The Office for National Statistics said on Friday that Britain's economy grew by a considerably stronger-than-expected 0.9% in November, ultimately surpassing its size right before the country entered its first COVID-19 lockdown.
According to the ONS, the world's fifth-largest economy grew by 0.7% in February 2020. "It's incredible to see the economy back to pre-pandemic levels in November – a testament to the British people's strength and determination," said finance minister Rishi Sunak.
Other economies, including the US, have already recovered their pre-COVID size.
Despite November's surge in growth, the Omicron coronavirus variant swept Europe in December, and the loss of momentum is likely to have continued into January, with many businesses reporting severe staff absences and consumers remained hesitant of going out.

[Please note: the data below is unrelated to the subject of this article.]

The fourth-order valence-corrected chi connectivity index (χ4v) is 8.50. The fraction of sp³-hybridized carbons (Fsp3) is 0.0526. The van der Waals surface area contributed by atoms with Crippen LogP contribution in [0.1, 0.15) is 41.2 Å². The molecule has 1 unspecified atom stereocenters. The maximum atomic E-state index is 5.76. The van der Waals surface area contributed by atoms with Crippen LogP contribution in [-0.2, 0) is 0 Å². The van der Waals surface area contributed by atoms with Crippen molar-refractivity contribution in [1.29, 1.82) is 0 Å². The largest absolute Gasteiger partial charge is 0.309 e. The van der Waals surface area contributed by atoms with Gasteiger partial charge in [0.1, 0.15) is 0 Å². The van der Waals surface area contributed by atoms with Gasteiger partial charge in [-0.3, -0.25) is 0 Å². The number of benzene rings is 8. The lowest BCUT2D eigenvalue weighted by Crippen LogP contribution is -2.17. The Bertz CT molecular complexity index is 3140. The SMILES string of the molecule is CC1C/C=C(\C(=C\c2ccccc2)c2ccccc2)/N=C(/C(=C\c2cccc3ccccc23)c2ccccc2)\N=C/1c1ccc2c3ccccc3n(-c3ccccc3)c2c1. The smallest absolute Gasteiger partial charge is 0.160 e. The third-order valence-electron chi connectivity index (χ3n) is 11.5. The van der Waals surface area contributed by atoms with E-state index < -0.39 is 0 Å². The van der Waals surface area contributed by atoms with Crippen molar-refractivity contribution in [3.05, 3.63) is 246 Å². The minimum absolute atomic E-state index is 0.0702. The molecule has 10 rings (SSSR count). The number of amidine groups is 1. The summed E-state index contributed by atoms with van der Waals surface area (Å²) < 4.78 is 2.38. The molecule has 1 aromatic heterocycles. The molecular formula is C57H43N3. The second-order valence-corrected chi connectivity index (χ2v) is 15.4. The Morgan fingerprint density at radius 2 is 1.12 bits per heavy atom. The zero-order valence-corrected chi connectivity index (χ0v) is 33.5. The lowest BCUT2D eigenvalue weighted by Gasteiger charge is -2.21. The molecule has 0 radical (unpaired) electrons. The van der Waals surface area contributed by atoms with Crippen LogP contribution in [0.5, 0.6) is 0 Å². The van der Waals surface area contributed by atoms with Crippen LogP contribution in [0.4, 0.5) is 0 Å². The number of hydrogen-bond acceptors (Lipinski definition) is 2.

However, health officials believe the Omicron infection wave in the UK has peaked, and analysts believe the economic impact will be short-lived, allowing the Bank of England to keep raising interest rates this year.
GDP in quarterly terms would reach or exceed its pre-coronavirus level in the October-December period of last year, according to the ONS, assuming that economic output does not decrease by more than 0.2% in December.
Architects, retailers, couriers, and accountants all had a good month in November, the ONS reported, while construction recovered from a string of weak months as raw materials became easier to obtain following global supply chain issues.
Even if the coronavirus restrictions are eased, the British economy will face challenges in the months ahead.
"While the UK economy should rebound once Plan B measures are dropped," Suren Thiru, head of economics at the British Chambers of Commerce, said, "surging inflation and ongoing supply chain disruption may mean that the UK's economic growth outlook remains under pressure for most of 2022."